Δευτέρα, 27 Νοεμβρίου 2017

Termination of reentrant atrial tachycardia via optogenetic stimulation with optimized spatial targeting: insights from computational models

Abstract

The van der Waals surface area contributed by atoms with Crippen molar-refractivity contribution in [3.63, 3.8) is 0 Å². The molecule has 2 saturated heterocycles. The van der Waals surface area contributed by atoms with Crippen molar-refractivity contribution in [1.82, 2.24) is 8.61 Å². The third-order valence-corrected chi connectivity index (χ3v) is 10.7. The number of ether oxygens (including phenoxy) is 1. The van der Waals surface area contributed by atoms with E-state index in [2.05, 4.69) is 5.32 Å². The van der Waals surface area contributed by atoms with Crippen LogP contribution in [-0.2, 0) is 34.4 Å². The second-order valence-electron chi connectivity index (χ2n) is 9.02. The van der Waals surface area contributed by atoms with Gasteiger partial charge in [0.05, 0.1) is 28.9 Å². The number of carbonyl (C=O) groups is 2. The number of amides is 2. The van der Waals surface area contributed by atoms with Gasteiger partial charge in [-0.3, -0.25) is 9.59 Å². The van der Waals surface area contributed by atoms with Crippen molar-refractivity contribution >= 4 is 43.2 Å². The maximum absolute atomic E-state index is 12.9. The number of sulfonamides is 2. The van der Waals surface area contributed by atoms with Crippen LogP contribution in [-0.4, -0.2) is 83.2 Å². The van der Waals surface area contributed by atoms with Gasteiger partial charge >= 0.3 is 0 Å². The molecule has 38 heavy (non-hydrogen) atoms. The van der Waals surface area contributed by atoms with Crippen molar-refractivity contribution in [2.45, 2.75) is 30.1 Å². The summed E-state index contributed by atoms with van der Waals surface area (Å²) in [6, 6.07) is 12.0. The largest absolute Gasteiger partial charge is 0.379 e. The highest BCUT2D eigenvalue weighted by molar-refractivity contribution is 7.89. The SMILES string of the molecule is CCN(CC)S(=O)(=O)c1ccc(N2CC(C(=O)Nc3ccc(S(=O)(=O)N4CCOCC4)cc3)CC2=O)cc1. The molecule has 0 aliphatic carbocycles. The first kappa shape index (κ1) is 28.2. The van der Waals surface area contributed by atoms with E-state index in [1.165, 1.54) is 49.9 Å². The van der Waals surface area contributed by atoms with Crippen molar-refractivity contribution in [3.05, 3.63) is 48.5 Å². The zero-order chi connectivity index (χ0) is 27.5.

Optogenetics has emerged as a potential alternative to electrotherapy for treating arrhythmia, but feasibility studies have been limited to ventricular defibrillation via epicardial light application. Here, we assess the efficacy of optogenetic atrial tachycardia (AT) termination in human hearts using a strategy that targets for illumination specific regions identified in an automated manner. In three patient-specific models reconstructed from late gadolinium-enhanced MRI scans, we simulated channelrhodopsin-2 (ChR2) expression via gene delivery. In all three models, we attempted to terminate reentrant AT (induced via rapid pacing) via optogenetic stimulation. We compared two strategies: (1) distributed illumination of the endocardium by multi-optrode grids (Nopt = 64, 128, 256) and (2) targeted illumination of the critical isthmus, which was identified via analysis of simulated activation patterns using an algorithm based on flow networks. The illuminated area and input power were smaller for the targeted approach (19–57.8 mm2; 0.6–1.8 W) compared to the sparsest distributed arrays (Nopt = 64; 124.9 ± 6.3 mm2; 3.9 ± 0.2 W). AT termination rates for distributed illumination were low, ranging from <5% for short pulses (1/10 ms-long) to ∼20% for longer stimuli (100/1000 ms). When we attempted to terminate the same AT episodes with targeted illumination, outcomes were similar for short pulses (1/10 ms-long: 0% success) but improved for longer stimuli (100 ms: 54% success; 1000 ms: 90% success). We conclude that simulations in patient-specific models show that light pulses lasting longer than the AT cycle length can efficiently and reliably terminate AT in atria light-sensitized via gene delivery. We show that targeted optogenetic stimulation based on analysis of AT morphology may be a reliable approach for defibrillation and requires less power than distributed illumination.